| Results|| |
165 eyes of 100 patients were tested. The age range was 47 to 86 years with a mean age of 64.7 yrs [Figure - 3]. There were 73 Chinese patients, 16 Malay patients and 11 Indian patients in the study population.
Of the 165 eyes tested, 58 eyes (35%) had the test terminated after Step 1 as they dilated to MMT value of 8 mm or greater. The remaining 107 eyes (65%) completed the full test.
[Figure - 4] shows the MMT values of the eyes tested. 104 or 63% of eyes dilated excellently with the protocol with 8 mm or greater MMT values. This formed the largest group. Eyes with 6 mm MMT values formed the next most frequent group at 29 or 17% of eyes. 19 or 12% of eyes had MMT values of 7 mm and were the third most common group. The remaining 13 or 8% were eyes with 5 mm or less MMT values. Causes for the very poor dilation in these eyes includes posterior synechiae (5 eyes), diabetic autonomic pupillopathy (4 eyes) rubeosis (1), pseudoexfoliative glaucoma (1) and unknown in 2 eyes.
We took arbitrarily a MMT value of 6 mm or less as indicative of poor pupil dilation for purpose of cataract surgery. There were 42 or 26% of eyes in this group. The number of diabetic eyes in this group was looked at since it is well established that diabetic pupils do not dilate as well ,. Overall, 53 of the 165 eyes were diabetic eyes. Of these diabetic eyes, 28 dilated poorly [Table - 1]. As expected, this was statistically significant (p 0.001 Chi Square Test: Yates corrected)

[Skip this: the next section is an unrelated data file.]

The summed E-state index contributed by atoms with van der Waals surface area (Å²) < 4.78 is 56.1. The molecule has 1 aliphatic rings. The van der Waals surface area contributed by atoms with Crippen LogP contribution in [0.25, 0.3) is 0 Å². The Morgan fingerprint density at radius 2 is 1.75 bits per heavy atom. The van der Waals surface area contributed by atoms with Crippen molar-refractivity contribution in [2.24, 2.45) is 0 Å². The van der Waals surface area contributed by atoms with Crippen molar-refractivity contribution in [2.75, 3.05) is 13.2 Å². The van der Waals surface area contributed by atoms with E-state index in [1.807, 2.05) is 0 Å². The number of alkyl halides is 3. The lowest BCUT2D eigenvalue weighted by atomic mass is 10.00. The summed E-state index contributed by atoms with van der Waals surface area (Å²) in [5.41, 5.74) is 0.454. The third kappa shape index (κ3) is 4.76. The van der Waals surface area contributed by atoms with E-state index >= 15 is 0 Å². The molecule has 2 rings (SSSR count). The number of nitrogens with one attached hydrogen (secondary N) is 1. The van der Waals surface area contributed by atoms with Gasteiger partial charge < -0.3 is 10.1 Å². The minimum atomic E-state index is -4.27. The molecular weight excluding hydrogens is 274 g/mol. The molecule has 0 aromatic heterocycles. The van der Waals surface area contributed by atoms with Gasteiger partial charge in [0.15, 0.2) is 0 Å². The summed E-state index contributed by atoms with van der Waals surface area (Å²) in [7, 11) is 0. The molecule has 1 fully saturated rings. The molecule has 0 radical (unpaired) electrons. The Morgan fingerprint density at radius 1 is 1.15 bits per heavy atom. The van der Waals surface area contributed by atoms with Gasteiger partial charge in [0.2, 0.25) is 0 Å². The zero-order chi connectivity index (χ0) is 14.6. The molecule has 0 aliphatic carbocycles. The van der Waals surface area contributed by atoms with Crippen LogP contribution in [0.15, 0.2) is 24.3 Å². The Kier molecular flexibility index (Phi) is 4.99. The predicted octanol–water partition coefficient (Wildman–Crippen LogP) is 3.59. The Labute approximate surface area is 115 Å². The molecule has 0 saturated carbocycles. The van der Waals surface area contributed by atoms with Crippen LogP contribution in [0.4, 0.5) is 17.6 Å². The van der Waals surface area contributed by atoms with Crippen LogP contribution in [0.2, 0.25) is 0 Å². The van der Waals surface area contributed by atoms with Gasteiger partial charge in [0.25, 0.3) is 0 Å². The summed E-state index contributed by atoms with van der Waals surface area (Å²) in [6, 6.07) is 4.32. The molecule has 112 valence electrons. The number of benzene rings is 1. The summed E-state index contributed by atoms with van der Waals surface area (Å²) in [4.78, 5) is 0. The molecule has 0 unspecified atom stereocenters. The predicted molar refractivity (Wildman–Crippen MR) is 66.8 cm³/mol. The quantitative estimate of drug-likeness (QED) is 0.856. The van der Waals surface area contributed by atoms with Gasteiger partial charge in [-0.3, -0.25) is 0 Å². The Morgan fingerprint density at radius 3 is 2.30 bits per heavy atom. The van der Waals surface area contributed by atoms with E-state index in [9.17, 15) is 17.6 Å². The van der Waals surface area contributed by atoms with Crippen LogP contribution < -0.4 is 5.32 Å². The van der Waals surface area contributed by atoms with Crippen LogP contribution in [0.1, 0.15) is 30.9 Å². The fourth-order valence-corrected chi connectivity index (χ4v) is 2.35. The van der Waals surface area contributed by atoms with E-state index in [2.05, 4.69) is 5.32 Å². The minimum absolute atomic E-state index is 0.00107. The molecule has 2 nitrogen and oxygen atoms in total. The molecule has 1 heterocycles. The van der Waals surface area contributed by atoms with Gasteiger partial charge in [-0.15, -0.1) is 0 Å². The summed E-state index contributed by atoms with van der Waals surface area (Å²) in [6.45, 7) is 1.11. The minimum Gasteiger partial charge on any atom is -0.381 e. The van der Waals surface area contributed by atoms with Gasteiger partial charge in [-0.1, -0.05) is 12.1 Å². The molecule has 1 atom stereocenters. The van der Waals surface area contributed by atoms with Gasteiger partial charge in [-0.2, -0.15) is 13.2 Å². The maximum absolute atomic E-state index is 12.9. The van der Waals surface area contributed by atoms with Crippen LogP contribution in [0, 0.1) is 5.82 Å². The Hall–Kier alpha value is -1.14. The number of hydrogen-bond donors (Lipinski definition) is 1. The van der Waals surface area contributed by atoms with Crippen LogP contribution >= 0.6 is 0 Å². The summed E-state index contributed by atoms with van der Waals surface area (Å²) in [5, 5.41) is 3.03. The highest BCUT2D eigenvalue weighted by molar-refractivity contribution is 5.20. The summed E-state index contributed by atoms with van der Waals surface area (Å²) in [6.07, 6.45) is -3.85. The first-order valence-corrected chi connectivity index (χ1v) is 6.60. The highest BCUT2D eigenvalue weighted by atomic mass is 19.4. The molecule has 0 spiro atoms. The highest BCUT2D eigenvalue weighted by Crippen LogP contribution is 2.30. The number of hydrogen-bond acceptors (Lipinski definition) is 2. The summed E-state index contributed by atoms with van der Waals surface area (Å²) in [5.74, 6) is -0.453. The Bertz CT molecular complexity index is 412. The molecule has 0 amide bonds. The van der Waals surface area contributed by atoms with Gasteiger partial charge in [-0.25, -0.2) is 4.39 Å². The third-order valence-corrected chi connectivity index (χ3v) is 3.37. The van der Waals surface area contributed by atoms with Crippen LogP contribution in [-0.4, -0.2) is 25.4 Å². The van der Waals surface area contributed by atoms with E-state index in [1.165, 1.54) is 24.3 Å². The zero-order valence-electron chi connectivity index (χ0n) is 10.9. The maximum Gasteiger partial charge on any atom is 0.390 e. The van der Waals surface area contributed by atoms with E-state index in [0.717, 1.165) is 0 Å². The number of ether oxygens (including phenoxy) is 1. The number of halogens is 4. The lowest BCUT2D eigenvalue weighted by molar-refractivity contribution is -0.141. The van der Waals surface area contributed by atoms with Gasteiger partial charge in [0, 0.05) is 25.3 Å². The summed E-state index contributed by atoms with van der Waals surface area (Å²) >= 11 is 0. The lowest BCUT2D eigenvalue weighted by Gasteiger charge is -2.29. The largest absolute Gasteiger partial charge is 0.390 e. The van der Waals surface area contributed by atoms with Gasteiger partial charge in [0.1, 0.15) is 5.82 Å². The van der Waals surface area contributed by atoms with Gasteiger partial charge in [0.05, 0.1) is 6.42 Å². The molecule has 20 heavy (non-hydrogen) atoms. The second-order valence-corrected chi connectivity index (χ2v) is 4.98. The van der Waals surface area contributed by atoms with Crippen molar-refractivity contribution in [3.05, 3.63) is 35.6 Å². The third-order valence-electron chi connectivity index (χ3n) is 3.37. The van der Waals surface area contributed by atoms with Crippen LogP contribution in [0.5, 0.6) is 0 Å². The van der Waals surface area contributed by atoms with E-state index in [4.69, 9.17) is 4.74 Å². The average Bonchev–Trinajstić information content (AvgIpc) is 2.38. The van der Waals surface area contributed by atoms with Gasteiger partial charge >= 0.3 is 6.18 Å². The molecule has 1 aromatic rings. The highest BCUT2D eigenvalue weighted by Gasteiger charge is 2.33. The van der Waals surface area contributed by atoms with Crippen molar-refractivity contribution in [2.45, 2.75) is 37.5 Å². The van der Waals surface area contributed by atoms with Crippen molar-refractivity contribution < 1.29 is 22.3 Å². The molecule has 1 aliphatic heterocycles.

We also took arbitrarily a MMT value of 8 mm or more as indicative of excellent dilation for purpose of cataract surgery. There were 104 or 63% of eyes in this group. Again, the number of diabetic eyes in this group were looked at. There were only 13 diabetic eyes in this second group against 91 non-diabetic eyes. As would be expected, this was again statistically significant (p 0.001 Chi Square Test: Yates corrected).
| Discussion|| |
One of the most effective yet convenient and safe mydriatic regimes is that of a combination of topical tropicamide and phenylephrine ,, This is the regime on which the Maximal Mydriasis Test is based.
This combination has advantages of producing prompt and maximal yet transient mydriasis that would be maintained despite the intense light of the slit lamp and indirect ophthalmoscope. Both tropicamide and phenylephrine are rapidly acting with peak mydriatic effect achieved at 20 minutes from instillation. The test protocol starts with instillation of 0.5% solution of proparacaine to anaesthetise the cornea and conjunctiva. This reduces the discomfort and reflex squeezing of the lids that occurs in some patients with tropicamide and phenylephrine and prevent transport of the mydriatic drugs across the cornea ,.
In terms of safety, tropicamide is a short-acting parasympatholytic agent which has proven its safety over the years. Phenylephrine, especially in concentrations below 10% has been used safely for many years sub . Systemic toxicity from topical 10% phenylephrine causing severe acute hypertensive episodes and myocardial infarction has been reported and is a concern ,. However the protocol is not contraindicated in hypertensive or cardiac patients as only single instillations of phenylephrine drops are use. Furthermore, the 10% phenylephrine are commercial preparations which are actually equivalent to 2.25% of freshly prepared ones . As an additional safety factor, instillation was done with pu nctal occlusion to minimise systemic absorption via the nasolacrimal mucosa.